Many of the same problems that affect people as they age, such as arthritis and diabetes, can also affect your pet. Making a few changes to the way you care for your furry friend will help you ens ...View Article
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Why do we give all those vaccines to cats?
Our feline friends not only need food, love, and a clean litter box (or two), but they need vaccinations to keep them healthy! The Rabies, FVRCP, and FeLV vaccines each serve specific roles in protecting your cat’s health and happiness.
-- We’ve all heard of the RABIES virus. It is almost 100% fatal in anyone who contracts it - dog, person, cat, fox, coyote, or rodent. Rabies has lost much of its power to create fear in the developed world because we can effectively prevent transmission to our pets and ourselves. RABIES vaccination is governed by state law. If you don’t bring your records demonstrating your vaccination is up-to-date, we may have to re-vaccinate your pet. The Rabies Vaccine must be given once a year and is a MANDATORY vaccine for all pets.
-- FVRCP is the vaccine we will give multiple times every 3-4 weeks from the age of about 9 weeks until a kitten has reached between 16-18 weeks of age to ensure full immunity. The vaccine protects against feline viral rhinotracheitis, calicivirus, and panleukopenia. Rhinotracheitis and calicivirus both cause upper respiratory disease, signs of the disease can range from mild nasal discharge to severe discharge, redness, tongue ulcers, and pain of the eyes, nose, and mouth. Panleukopenia is also called feline parvovirus - attacking the rapidly-dividing cells of the gastrointestinal system and immune system. The disease causes immunocompromise, meaning the cat cannot fight off infections, and inability to absorb nutrients. All of these viruses can lead to death. When your adult cat visits us, we will booster the FVRCP vaccine every year to make sure your cat stays immune and healthy.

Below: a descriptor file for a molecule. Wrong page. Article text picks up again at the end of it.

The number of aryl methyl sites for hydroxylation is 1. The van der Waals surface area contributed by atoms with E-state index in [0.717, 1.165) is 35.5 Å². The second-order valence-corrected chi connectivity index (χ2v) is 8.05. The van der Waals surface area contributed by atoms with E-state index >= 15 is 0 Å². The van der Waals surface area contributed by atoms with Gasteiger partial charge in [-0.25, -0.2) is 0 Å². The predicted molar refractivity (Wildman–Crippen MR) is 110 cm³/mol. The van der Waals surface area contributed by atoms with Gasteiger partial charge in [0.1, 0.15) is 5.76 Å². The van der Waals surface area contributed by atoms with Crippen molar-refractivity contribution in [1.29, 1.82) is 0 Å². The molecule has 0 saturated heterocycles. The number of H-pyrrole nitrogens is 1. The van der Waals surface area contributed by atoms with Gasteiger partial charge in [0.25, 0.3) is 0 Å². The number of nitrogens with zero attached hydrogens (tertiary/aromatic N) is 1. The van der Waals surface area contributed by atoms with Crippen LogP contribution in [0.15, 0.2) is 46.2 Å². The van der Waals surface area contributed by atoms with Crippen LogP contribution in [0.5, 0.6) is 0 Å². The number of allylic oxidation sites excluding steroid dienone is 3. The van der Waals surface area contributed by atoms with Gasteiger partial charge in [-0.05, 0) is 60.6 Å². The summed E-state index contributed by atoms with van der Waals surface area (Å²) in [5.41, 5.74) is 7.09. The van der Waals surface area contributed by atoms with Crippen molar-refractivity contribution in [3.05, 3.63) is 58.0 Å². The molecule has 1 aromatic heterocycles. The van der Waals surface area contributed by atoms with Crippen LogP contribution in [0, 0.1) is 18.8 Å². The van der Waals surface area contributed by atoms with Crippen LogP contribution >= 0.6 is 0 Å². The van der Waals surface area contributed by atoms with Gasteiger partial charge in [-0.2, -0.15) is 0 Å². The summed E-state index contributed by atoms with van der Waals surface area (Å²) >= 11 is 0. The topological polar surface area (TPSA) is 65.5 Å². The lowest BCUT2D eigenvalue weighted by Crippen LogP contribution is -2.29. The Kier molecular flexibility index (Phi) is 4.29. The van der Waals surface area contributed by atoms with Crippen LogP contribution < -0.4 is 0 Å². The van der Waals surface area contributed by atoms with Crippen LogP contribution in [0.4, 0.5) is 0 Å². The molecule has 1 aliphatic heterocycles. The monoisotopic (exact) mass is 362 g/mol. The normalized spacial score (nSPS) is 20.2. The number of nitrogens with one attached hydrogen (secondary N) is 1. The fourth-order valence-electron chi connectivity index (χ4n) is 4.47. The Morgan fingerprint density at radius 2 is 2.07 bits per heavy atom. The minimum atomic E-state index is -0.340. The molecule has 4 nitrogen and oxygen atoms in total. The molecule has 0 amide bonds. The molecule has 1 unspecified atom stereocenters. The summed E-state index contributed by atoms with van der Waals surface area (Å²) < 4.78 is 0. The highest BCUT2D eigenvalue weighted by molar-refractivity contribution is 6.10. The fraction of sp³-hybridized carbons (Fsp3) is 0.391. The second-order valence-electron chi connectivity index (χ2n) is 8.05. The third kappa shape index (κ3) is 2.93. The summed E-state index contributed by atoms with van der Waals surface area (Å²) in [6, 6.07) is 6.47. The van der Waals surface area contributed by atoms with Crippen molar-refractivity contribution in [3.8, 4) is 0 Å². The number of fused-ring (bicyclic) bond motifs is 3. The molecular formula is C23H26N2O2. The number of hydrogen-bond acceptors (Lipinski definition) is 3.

-- FeLV stands for the Feline Leukemia Virus. As terrifying as this disease sounds (and it is fatal), there is hope. Kittens and young cats primarily get the disease from their mother, grooming, or fighting - primarily among cats who go outdoors or multi-cat households. Vaccination against the disease can prevent transmission and the disease has reduced in frequency due to vaccination and identification efforts over the past years. Kittens will receive 2 vaccinations against FeLV and then a booster at one year of age if they do not go outside. Adult cats who do go outside, will receive annual vaccination against this terrible illness.
Unfortunately there are still many diseases that don’t have vaccines that can prevent them. Please have your cats evaluated by your veterinarian every year for the best health care possible.